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Summary of SRI in Sierra Leone

SRI began in Sierra Leone when World Vision/Sierra Leone sent one of its agricultural staff to Madagascar in November 2000 to learn about SRI from Association Tefy Saina (see Sierra Leone report in Sanya conference proceedings). SRI has continued to gain traction in Sierra Leone in areas where rice is cultivated.

The West African Rice Company (WARC) was started in 2011 by two Argentinians who moved to Sierra Leone to build up the country's commercial rice sector as a means of alleviating poverty. A video about Emiliano Mroue, one of WARC's founders, is available on YouTube. In early 2013, WARC commissioned a study by Columbia University's School of International and Public Affairs (SIPA) to evaluate and give recommendations for their nascent outgrower development model. (See SIPA report).

Information on SRI in Sierra Leone was presented at a Regional Workshop on System of Rice Intensification of (SRI), which was held in Ouagadougou, Burkina Faso, on July 26 and 27, 2012. Sierra Leone was represented by Samuel Soki Harding, Daniel Santigie Fornah and Edward S. A. Kargbo at the workshop, which was organized by the West and Central African Council for Agricultural Research and Development (CORAF/WECARD), the National Center of Specialization for Rice (WAAPP Mali) and SRI-Rice (Cornell University) within the framework of the West Africa Agricultural Productivity Program (WAAPP); Oxfam America sponsored participation for civil society representatives.

In March 2013, Gerald Aruna, Country Director for the Italian NGO ENGIM International, started the Swamp Development Project as a mixed rice and vegetable production system, using SRI rice followed by vegetables in an inland valley swamp system. Aruna has also been involved in providing Farmer Field School-based trainings for extension workers, farmers and CRS staff as the NGO incorporates SRI into their rice value chain work (Integrating Savings and Agricultural Development II) in the Kailahun and Koinadugu Districts, and with the Centre for the Coordination of Youth Activity (CCYA) in the Bombali District. Aruna also authored a CRS training manual for facilitators which was used for the trainings.

According to a World Bank article, about 10,865 Sierra Leone farmers had adopted the SRI as of June 2014. SRI adoption increased in the as the project Improving and Scaling up the System of Rice Intensification in West Africa, which formally began in January 2014, gained momentum. The SRI-WAAPP map, which is current as of 2016, shows over 40 sites where farmers have received training. A 2016 article highlights the success of SRI-WAAPP in Sierra Leone.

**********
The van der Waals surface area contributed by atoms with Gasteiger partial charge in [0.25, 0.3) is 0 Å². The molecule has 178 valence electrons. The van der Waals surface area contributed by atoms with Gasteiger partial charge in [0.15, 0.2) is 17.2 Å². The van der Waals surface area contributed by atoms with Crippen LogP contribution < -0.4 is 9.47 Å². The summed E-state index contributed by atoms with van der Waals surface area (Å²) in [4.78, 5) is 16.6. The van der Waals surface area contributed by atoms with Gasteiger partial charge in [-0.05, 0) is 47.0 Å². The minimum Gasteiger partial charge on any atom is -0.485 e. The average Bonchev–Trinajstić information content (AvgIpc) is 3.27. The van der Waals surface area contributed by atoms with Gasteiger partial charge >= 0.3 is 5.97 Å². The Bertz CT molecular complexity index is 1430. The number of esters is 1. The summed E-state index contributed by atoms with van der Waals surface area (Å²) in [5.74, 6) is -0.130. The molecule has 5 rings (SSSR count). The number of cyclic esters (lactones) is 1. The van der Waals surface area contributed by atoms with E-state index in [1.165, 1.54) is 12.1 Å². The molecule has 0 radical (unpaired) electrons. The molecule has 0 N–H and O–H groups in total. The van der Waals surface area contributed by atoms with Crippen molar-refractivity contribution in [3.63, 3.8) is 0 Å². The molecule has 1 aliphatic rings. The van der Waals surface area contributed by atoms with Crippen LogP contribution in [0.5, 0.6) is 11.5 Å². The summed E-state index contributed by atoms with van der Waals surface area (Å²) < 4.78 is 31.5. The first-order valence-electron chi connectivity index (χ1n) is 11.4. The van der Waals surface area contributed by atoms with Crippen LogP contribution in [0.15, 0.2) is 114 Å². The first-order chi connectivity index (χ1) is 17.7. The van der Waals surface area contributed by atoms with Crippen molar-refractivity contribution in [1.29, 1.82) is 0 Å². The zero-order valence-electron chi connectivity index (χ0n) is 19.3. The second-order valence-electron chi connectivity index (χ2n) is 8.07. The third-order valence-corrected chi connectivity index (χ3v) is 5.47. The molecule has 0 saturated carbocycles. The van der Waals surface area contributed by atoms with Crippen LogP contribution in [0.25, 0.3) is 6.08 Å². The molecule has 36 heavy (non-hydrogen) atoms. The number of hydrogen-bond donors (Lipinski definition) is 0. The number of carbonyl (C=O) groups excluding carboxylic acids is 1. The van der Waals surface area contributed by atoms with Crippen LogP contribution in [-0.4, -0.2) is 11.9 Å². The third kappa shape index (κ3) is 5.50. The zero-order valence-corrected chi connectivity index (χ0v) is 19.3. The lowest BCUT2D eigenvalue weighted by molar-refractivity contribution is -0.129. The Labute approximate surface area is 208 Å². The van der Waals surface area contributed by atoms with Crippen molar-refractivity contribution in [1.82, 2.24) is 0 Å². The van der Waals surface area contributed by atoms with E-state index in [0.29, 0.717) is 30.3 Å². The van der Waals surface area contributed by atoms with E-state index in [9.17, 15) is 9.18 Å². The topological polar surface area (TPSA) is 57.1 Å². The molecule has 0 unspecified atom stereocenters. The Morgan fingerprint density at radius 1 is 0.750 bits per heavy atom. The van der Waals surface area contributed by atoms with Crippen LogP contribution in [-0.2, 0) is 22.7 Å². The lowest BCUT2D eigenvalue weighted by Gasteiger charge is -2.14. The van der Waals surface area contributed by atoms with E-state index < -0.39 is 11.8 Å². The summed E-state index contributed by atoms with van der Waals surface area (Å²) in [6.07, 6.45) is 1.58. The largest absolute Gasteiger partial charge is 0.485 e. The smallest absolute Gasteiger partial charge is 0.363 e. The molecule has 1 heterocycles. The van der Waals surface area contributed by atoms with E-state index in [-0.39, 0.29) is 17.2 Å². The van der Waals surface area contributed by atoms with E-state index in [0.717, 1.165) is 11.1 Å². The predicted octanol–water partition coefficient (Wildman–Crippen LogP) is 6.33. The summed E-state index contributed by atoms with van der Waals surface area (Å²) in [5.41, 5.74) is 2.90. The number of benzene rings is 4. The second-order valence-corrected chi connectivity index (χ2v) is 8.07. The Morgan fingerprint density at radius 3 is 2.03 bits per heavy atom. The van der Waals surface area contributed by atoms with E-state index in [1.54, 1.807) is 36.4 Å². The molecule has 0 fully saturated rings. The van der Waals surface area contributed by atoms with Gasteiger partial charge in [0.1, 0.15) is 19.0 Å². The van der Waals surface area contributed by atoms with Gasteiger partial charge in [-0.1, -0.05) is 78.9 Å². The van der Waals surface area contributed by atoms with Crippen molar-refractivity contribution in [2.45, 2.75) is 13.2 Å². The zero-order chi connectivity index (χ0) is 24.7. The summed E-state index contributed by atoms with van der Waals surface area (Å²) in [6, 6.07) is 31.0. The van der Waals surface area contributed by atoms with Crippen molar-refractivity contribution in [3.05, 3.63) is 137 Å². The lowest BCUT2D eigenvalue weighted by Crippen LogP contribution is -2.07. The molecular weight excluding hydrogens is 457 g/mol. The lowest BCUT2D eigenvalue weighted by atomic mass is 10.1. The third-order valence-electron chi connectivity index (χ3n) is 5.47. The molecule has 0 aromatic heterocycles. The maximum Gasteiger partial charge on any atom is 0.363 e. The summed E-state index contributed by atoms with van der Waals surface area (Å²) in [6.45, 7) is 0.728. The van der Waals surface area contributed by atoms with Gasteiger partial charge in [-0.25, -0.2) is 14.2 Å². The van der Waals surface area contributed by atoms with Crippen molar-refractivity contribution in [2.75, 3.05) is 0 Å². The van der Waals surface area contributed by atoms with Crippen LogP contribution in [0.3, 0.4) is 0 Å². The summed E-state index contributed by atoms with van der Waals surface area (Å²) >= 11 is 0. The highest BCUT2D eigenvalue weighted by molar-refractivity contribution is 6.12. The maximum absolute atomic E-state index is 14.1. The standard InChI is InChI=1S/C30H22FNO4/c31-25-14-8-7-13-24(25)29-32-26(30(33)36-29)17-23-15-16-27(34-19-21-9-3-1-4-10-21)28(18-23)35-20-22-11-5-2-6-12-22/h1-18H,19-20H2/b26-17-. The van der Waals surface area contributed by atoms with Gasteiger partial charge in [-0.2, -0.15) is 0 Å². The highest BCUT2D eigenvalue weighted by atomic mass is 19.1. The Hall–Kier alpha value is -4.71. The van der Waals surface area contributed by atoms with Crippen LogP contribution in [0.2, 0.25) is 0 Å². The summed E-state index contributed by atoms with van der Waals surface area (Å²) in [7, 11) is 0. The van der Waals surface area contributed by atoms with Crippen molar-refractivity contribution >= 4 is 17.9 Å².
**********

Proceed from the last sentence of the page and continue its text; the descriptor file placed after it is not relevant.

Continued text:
During the 2015 Ebola crisis, Gerald Aruna reported that SRI promotion efforts had to be adjusted to give priority to national and local efforts to stem the spread of the Ebola virus. In some of the communities with which he has been working on SRI demonstrations had been very seriously affected by the spread of the disease. Gerald and associates have been providing medical supplies and personal protective equipment with support from Italian Cooperation funds. Social mobilization campaigns to contain the virus have been carried out in 40 communities, holding focus group discussions for community members of all ages and giving them Ebola virus disease (EVD) education.

A 2017 Agronomie Africaine article assessing SRI in the Mangrove Associated Swamps (MAS) showed enriched basic SRI gave an average yield three times greater than the average yield obtained with current farmer practices (6.2 and 2.0 t/ha) and was most economical.

Videos of SRI in Sierra Leone can be found on YouTube SRI-Rice channel Africa playlist and the Flooded Cellar Productions System of Rice Intensification playlist, which includes a video of Gerald Aruna's work with SRI in Mendesora village. During December 2019, the Annual Chairperson's Award was given to Pa Foday Kanu of Medesora Village in Koya Chiefdom for his work with SRI. During 2016, Aruna adapted SRI methods for growing the leafy krain krain vegetable. (See article on the System of Krain Krain Intensification, SKKI). During 2017, he obtained support for an SRI project in six communities (see details). During 2019, with Aruna's help, ENGIM Internazionale obtained funding to begin a three-year project that may include the System of Onion Intensfication, which is based on SRI methods. In October 2021, the Adaptation Fund approved the SRI-based “Scaling up Climate Resilient Rice Production in West Africa” (RICOWAS) project which includes Sierra Leone and 12 other countries in the region.

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